Over 38% of nurses in the US and Canada have been victims of sexual harassment.
Let that figure sink in, and then think about it for a moment. These are the men and women we entrust with our care when we’re sick, injured, or hospitalized.
Rather than focusing on caring for their patients, 2 in 5 nurses have to worry about sexual harassment on the job.
Granted, sexual harassment in the workplace is a problem in every industry, including healthcare. But nurses—and traveling nurses in particular—face a unique set of challenges.
In this post, we’ll discuss those challenges and why sexual harassment training is vital for all healthcare professionals. Read on to learn more!
Sexual Harassment in Nursing: What Are the Dangers?
Like other industries, nurses often face sexual harassment from co-workers or superiors. One study found that 82% of harassment committed on nurses came from doctors.
Some nurses may find themselves in a situation of quid pro quo, where promotions, raises, or other perks are offered in exchange for sexual favors. At the opposite end of the spectrum, a nurse may be denied a promotion or (even worse) lose their job for refusing to cooperate.
Other nurses face sexual harassment from the very people they’re trying to help—their patients. Harassment could range from unwelcome comments to wandering hands to inappropriate requests. Suggestive jokes or questions and comments about sexual orientation also qualify as harassment.
It’s up to hospital directors and nurse managers to encourage a positive, supportive work environment. Prevention training and a zero-tolerance policy are a must. They also need to take any reports of harassment very seriously.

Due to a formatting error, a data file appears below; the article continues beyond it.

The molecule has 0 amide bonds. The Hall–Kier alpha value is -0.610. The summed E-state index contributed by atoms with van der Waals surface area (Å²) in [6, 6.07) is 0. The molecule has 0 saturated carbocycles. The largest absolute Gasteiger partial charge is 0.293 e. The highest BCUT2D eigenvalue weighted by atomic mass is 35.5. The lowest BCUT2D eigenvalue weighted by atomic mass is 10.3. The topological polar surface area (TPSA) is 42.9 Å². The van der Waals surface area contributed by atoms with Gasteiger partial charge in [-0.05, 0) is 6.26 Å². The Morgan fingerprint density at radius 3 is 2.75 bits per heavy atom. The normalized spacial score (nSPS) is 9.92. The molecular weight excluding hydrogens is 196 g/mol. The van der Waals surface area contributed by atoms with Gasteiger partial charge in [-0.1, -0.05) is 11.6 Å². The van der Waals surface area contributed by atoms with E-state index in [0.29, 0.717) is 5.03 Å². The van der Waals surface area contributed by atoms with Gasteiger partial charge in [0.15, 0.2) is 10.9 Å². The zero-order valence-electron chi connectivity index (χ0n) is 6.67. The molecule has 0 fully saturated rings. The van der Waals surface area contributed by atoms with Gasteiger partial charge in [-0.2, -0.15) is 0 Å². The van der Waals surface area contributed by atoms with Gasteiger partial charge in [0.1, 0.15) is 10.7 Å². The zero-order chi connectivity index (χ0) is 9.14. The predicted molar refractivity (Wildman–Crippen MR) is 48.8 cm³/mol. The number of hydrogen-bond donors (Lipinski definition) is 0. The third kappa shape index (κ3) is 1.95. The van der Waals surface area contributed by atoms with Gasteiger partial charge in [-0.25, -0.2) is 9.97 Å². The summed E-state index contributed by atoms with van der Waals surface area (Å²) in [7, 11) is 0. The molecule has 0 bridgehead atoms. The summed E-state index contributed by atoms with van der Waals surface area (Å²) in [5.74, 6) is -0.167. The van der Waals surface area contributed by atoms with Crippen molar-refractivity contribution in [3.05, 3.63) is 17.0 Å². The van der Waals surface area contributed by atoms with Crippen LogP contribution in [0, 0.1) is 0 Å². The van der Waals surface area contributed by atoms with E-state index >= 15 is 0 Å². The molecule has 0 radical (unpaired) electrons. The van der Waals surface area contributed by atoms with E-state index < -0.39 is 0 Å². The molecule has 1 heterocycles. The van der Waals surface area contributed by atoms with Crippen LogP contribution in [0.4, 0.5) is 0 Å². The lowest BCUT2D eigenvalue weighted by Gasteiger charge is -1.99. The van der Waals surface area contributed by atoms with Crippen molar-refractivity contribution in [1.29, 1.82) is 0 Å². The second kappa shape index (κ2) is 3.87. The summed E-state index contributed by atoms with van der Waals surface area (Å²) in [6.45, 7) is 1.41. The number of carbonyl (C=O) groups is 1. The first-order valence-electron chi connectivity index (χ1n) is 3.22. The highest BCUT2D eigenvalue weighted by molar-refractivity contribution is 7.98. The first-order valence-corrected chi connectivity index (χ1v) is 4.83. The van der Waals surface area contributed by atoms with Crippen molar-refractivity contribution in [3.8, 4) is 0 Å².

Special Considerations for Traveling Nurses
Traveling nurses are temporary workers who accept short-term jobs in hospitals and clinics. They may travel to fill a gap created by maternity leave or an unplanned leave of absence. Or they may follow seasonal work as populations fluctuate around the country.
Whatever the circumstances, traveling nurses are particularly vulnerable to harassment. This is due to the power differential between themselves and their superiors. Because their role is “temporary,” they often find themselves at the bottom of the corporate hierarchy.
According to the law, however, it doesn’t matter if their job is permanent or temporary. It doesn’t matter if they’re only there for a few weeks or a few months. Temporary workers, such as traveling nurses, have exactly the same rights as permanent employees.
This is why sexual harassment prevention training is so important for everyone in the industry. This is true regardless of where they fall in the hierarchy. Everyone will know which behaviors are appropriate and which behaviors are unacceptable.
They’ll also understand the steps they need to take if they experience or witness any acts of sexual harassment.
Sexual Harassment Training for Travel Nurses
Regardless of whether it’s required in your state, sexual harassment training shouldn’t be optional.
Nurses, traveling nurses, and all medical professionals need to know their rights when it comes to sexual harassment. There also needs to be clear policies posted in the workplace, as well as mandatory prevention training for all employees.
Did you know you can register for and complete sexual harassment prevention training online? Click here to learn more about our interactive training program.